But since most of the book is Marin hiding the truth about her life for most of the book until the very end you may get bored and quit before the revelations are brought forth.

Then I think that LaCour made a mistake with her ending. I think since most of the book was in a deep/dark place, to have it change pretty suddenly the way it did, didn’t feel realistic. For me, I wanted someone somewhere to sit down and have a conversation with Marin about her options and how maybe going out of state and spending a crap ton of money on school was not the smartest thing.

 

I can see how for Marin it may have been easier for her to just go off and pretend to be some other girl, but honestly it strained credibility with me that she would be able to just go off an hide and no one from the police, insurance company, mortgage company for their home/car, etc. would just quietly went away. I mean a freaking bill collector called me the day of my mother’s funeral and did not give two craps about the fact that I was about to head to the Church. Also, Discover, this is why I loathe you to this day.

 

Anyway, we hear through the whole book about her roommate Hannah and of course Mabel. And I wish that LaCour had added in more information about Hannah. Cause for me, Hannah was the unsung hero in this book. She realized that something awful had occurred with Marin and drew her back into the world. And I smiled at the scene we get of Marin finally decorating her side of the room and texting a picture of it to Hannah who sends back two high fives with a heart in between the high fives. So when Mabel asks Marin about someone else maybe being there that Marin is interested in, my first thought was honestly of Hannah.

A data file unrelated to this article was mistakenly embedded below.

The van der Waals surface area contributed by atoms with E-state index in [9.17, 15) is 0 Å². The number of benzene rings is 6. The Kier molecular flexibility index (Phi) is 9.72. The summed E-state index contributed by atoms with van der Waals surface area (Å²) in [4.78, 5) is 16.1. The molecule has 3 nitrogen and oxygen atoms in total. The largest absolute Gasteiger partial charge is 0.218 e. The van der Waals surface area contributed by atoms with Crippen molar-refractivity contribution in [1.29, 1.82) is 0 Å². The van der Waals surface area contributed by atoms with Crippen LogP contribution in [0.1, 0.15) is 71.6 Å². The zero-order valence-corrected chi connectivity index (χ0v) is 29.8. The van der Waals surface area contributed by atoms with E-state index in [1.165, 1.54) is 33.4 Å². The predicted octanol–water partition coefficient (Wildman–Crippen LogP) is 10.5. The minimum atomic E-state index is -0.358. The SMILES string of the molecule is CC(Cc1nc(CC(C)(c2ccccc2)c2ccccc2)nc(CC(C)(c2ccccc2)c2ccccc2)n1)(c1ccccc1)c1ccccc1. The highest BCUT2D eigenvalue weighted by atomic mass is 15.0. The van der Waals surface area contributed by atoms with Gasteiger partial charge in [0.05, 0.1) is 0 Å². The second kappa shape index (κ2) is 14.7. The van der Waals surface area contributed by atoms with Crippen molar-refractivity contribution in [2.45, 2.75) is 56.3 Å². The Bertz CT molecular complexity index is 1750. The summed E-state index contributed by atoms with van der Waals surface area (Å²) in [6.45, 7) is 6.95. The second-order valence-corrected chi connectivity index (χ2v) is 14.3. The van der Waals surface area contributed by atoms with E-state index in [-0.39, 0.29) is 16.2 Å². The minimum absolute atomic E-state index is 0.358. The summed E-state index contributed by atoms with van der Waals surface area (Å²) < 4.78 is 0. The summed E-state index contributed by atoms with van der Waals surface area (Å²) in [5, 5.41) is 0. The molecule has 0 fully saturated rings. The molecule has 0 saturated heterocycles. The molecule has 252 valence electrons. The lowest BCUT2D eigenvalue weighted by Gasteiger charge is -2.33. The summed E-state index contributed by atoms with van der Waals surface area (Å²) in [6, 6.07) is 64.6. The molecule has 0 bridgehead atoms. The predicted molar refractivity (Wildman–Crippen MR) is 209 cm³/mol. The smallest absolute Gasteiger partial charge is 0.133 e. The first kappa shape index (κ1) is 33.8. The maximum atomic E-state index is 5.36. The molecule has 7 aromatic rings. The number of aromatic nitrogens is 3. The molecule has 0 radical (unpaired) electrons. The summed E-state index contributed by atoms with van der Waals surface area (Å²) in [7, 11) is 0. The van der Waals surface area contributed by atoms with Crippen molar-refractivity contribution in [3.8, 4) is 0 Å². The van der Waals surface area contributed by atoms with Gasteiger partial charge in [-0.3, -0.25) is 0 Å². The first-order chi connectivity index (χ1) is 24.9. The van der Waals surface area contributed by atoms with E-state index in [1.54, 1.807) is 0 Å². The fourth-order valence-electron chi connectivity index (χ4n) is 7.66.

I was already guessing where things were going with Mabel, but reading about Marin angsting about it through the majority of the book just left me bored. I will say though that LaCour does a great job of showing that just because Marin wanted to pretend the world stopped that other people had to go on.

 

The writing I found to be too descriptive though. There’s a lot of commentary about loneliness, ghosts, Jane Eyre, etc. I know as a reader I am supposed to be thinking about how Marin has lived with her mother’s ghost all her life and how she doesn’t even know much about her due to her grandfather not discussing her with him. But by the end of the book we definitely get clued in how a person’s ghost can leave some people gutted past healing.

 

Image result for miss havisham gifs

LaCour keys you into timelines though cause at the very bottom of a chapter ending in text she will show you the month you are reading about. If there is nothing there though (date wise) just know yo you are back in the present with Marin (December).

 

The flow was up and down through the whole book and I found some of the chapters choppy.

 

The setting of New York felt cold, dark, and lonely. I can’t imagine just sitting in a dorm over the holiday break for about a month. Also, am I just too old now, but I recall when I was in school no one was allowed to be in the dorms during the holiday breaks and over the summer.

 

The ending I know was supposed to leave me warm and happy, but instead my first thought was that someone needs to hog tie Marin and take her back to California.